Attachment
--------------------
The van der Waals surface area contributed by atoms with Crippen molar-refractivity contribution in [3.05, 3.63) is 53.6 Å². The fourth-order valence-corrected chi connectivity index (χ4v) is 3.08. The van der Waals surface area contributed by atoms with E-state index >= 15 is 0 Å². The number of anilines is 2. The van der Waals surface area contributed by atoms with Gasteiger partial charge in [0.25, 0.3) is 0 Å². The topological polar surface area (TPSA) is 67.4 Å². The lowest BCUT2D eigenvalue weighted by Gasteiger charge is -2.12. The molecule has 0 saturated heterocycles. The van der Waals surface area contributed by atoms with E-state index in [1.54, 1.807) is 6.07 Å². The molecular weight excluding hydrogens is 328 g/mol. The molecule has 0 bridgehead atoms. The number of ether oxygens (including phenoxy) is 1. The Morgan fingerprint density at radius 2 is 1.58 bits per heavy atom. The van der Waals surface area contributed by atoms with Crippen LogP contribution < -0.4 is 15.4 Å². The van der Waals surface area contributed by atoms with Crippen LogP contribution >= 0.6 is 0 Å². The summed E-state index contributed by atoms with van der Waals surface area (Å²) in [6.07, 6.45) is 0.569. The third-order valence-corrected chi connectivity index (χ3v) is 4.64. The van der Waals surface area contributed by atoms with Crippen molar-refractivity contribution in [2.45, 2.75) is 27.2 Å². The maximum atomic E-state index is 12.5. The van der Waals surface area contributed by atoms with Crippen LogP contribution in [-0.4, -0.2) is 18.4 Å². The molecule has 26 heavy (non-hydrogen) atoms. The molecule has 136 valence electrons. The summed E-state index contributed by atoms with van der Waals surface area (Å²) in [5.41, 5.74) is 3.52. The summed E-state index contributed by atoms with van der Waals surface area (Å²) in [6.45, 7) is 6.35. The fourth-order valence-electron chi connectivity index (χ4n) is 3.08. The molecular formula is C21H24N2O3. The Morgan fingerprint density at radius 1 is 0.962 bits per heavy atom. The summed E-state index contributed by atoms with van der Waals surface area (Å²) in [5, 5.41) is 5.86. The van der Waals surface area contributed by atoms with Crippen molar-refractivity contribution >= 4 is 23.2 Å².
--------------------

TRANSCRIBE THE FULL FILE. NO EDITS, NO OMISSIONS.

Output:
The van der Waals surface area contributed by atoms with Crippen molar-refractivity contribution in [3.05, 3.63) is 53.6 Å². The fourth-order valence-corrected chi connectivity index (χ4v) is 3.08. The van der Waals surface area contributed by atoms with E-state index >= 15 is 0 Å². The number of anilines is 2. The van der Waals surface area contributed by atoms with Gasteiger partial charge in [0.25, 0.3) is 0 Å². The topological polar surface area (TPSA) is 67.4 Å². The lowest BCUT2D eigenvalue weighted by Gasteiger charge is -2.12. The molecule has 0 saturated heterocycles. The van der Waals surface area contributed by atoms with E-state index in [1.54, 1.807) is 6.07 Å². The molecular weight excluding hydrogens is 328 g/mol. The molecule has 0 bridgehead atoms. The number of ether oxygens (including phenoxy) is 1. The Morgan fingerprint density at radius 2 is 1.58 bits per heavy atom. The van der Waals surface area contributed by atoms with Crippen LogP contribution < -0.4 is 15.4 Å². The van der Waals surface area contributed by atoms with Crippen LogP contribution >= 0.6 is 0 Å². The summed E-state index contributed by atoms with van der Waals surface area (Å²) in [6.07, 6.45) is 0.569. The third-order valence-corrected chi connectivity index (χ3v) is 4.64. The van der Waals surface area contributed by atoms with Crippen molar-refractivity contribution in [2.45, 2.75) is 27.2 Å². The maximum atomic E-state index is 12.5. The van der Waals surface area contributed by atoms with Crippen LogP contribution in [-0.4, -0.2) is 18.4 Å². The molecule has 26 heavy (non-hydrogen) atoms. The molecule has 136 valence electrons. The summed E-state index contributed by atoms with van der Waals surface area (Å²) in [5.41, 5.74) is 3.52. The summed E-state index contributed by atoms with van der Waals surface area (Å²) in [6.45, 7) is 6.35. The fourth-order valence-electron chi connectivity index (χ4n) is 3.08. The molecular formula is C21H24N2O3. The Morgan fingerprint density at radius 1 is 0.962 bits per heavy atom. The summed E-state index contributed by atoms with van der Waals surface area (Å²) in [5, 5.41) is 5.86. The van der Waals surface area contributed by atoms with Crippen molar-refractivity contribution >= 4 is 23.2 Å².